Manpower crunch will likely ease in coming months as more foreign workers enter Singapore: Tan See Leng
- More foreign workers are set to enter Singapore as borders reopen, said Manpower Minister Tan See Leng
- About 5,200 short-term Covid-19 workers will be looking for new jobs when their contracts end over the coming months
- Employers who are short of manpower over this period should consider hiring such workers, Dr Tan said
SINGAPORE — Manpower shortages that have plagued some sectors will likely ease in the coming months with more foreign workers entering Singapore as borders reopen, while about 5,200 short-term Covid-19 workers will soon be looking for new jobs when their contracts end.
These 5,200 workers are part of the 6,400 employed in short-term Covid-19 positions by the public sector, government-funded institutions and medical service providers. The other 1,200 workers will be redeployed into longer term roles as Singapore inches out of the pandemic.
Manpower Minister Tan See Leng said this in Parliament on Monday (May 9), in response to questions by various Members of Parliament (MPs) on whether foreign labour policies will be relaxed amid the manpower crunch, as well as plans to assist short-term Covid-19 workers into new jobs.
Dr Tan reassured businesses facing manpower shortages that borders have largely reopened, and that they will be able to bring in foreign workers in the months ahead.
He noted that a "significant part" of this manpower crunch is "due to the impact of Covid", which meant that the non-resident workforce here declined sharply as businesses were battered by the pandemic.
"However, while demand is recovering, all the restrictions have dampened the regular inflow of foreign manpower," said Dr Tan.
"The Government has taken steps to resume the inflow of foreign workers to ease the manpower crunch, and we progressively lifted border restrictions from late last year."
He added that non-resident employment growth had increased for the first time in two years in the fourth quarter last year, and picked up pace in the first quarter of 2022.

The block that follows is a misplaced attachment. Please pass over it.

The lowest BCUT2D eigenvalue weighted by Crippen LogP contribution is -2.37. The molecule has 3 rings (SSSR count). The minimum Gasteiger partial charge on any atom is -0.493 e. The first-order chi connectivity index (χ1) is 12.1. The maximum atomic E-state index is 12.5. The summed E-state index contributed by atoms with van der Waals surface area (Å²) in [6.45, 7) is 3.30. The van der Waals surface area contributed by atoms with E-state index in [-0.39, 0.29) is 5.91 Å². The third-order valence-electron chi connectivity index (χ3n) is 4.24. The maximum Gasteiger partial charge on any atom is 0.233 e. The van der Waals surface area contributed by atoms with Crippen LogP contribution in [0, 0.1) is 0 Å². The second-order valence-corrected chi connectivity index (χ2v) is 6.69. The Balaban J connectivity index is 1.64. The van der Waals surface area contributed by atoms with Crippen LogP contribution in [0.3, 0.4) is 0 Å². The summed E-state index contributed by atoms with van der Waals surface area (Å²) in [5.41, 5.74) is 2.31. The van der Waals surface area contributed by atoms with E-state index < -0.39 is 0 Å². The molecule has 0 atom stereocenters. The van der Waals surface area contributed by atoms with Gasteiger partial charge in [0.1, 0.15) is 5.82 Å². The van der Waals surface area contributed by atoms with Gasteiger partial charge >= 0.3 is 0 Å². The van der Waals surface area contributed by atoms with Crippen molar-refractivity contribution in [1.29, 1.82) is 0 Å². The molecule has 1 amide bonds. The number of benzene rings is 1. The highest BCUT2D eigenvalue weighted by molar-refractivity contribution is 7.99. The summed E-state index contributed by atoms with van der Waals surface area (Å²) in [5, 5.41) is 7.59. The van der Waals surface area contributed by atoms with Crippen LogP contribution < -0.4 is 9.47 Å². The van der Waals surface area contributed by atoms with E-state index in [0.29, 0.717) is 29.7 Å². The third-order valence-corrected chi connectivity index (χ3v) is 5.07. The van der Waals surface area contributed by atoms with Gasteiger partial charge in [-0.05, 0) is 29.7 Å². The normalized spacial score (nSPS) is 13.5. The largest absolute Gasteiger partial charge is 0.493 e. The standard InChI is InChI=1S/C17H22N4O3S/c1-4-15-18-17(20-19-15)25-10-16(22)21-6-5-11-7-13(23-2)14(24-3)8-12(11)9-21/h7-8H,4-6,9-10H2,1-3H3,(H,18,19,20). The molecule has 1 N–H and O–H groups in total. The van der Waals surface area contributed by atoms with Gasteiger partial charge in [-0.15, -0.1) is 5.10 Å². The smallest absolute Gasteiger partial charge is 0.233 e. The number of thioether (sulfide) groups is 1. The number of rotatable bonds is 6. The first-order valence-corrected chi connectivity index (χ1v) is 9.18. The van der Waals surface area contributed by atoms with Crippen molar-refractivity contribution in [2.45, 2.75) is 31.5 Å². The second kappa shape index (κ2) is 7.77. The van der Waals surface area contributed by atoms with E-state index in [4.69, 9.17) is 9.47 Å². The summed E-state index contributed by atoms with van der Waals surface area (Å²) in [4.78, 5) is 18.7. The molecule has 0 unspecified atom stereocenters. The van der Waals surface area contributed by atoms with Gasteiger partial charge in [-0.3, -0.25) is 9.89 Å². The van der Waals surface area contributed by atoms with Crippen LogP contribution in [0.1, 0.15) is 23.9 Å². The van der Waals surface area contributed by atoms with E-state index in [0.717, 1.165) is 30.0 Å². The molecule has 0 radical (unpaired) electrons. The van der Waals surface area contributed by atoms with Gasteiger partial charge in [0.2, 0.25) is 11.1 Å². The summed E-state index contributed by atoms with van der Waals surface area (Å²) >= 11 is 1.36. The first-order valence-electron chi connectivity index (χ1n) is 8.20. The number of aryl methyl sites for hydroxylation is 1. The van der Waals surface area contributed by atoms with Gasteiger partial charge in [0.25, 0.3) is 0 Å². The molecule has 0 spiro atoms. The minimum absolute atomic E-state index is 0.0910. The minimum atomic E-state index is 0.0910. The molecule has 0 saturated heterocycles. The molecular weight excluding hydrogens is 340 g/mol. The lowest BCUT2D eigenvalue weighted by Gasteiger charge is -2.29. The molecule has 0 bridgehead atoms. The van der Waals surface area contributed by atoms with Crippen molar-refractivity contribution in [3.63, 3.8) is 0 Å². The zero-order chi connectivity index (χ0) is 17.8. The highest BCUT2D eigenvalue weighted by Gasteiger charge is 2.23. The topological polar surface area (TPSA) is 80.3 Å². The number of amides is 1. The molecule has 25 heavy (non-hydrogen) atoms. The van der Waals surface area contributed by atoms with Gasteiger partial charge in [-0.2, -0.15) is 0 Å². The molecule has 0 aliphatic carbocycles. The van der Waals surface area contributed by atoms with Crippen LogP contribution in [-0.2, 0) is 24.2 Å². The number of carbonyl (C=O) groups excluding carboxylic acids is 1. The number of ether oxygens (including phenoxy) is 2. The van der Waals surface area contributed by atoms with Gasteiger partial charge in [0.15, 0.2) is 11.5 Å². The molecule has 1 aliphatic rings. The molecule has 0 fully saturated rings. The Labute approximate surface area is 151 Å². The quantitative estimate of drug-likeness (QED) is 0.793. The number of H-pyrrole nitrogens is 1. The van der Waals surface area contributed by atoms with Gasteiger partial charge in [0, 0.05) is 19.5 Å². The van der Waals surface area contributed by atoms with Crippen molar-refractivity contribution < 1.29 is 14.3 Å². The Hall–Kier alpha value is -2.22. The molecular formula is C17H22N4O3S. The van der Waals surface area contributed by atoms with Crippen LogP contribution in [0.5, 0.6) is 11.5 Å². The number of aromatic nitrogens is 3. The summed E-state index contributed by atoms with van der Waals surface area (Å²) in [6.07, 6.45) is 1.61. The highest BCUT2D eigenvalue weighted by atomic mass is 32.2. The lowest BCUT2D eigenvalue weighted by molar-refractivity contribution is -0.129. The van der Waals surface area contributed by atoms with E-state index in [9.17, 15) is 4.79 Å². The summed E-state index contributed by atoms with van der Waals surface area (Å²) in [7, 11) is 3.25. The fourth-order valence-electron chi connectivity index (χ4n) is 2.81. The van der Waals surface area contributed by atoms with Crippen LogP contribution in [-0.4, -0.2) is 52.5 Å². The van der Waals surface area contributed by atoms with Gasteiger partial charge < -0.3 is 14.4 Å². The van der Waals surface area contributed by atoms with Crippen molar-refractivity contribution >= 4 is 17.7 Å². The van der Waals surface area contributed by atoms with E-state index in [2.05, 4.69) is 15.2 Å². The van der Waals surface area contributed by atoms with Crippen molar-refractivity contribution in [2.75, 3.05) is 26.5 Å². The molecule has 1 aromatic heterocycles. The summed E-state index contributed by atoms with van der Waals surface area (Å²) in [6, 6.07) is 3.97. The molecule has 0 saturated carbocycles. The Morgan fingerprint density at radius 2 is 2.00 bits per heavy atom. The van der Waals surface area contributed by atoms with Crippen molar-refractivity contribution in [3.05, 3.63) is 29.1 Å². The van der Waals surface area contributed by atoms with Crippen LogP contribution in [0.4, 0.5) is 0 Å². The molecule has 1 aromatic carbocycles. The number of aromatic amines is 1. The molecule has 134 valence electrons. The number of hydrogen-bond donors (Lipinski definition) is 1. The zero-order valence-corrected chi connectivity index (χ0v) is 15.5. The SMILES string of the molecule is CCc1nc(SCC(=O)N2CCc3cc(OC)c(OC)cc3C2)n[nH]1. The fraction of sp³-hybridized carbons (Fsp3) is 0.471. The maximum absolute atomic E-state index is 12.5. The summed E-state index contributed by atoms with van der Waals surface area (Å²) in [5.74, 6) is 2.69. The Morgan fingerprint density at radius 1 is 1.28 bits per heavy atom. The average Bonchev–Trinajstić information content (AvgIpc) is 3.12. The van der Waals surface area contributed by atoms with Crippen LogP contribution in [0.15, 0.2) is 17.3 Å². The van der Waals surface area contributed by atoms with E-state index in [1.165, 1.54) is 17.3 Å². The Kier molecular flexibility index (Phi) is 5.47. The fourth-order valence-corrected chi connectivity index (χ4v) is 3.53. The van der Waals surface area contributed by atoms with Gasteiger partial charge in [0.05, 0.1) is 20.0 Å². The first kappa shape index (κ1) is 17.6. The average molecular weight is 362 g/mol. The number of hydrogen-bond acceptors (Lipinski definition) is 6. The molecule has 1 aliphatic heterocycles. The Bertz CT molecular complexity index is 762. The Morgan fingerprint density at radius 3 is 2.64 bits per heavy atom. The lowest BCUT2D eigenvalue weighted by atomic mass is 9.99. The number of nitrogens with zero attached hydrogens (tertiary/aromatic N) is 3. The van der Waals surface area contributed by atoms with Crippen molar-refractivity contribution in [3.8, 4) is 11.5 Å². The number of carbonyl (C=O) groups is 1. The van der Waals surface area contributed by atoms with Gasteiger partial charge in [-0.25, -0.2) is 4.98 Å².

"Businesses now have fuller confidence to bring their work pass holders into Singapore, and the recent opening of the Singapore-Malaysia land border should further ease the labour market tightness in the months to come," he added.
Dr Tan said that businesses who may be facing manpower shortages during this period can consider workers who had recently left their Covid-19 roles.
"I'm encouraged to see that many businesses have been able to build up their local workforce to meet their manpower needs," said Dr Tan.
He noted that overall, resident employment grew by 71,300 in 2021, and the resident unemployment rate has since recovered to pre-Covid levels.
However, he added that there "continues to be opportunities to hire more local workers".
"First, employers should look to hire workers in short-term Covid-19 roles such as safe-distancing ambassadors and vaccination centre workers," he said.
For the 5,200 of these workers looking for now jobs, Dr Tan said that Workforce Singapore and the Employment and Employability Institute will be providing "employment facilitation support". Employers who are interested in considering these workers can reach out to these agencies.
"Many of these workers came from food and beverage and retail sectors, and will thus possess the relevant skillsets as well as experience," he said.
Dr Tan also encouraged companies to consider hiring trainees from the various attachment and training programmes under the SG United Jobs and Skills Package.
As of February this year, there were 9,800 trainees who were still undergoing such programmes.
"They, too, will be looking for jobs in the near future," said Dr Tan. He said the authorities will be working with sector agencies to place these trainees into suitable roles.
These will be roles "which make use of the industry-relevant skills and experience gained through the programme", he said.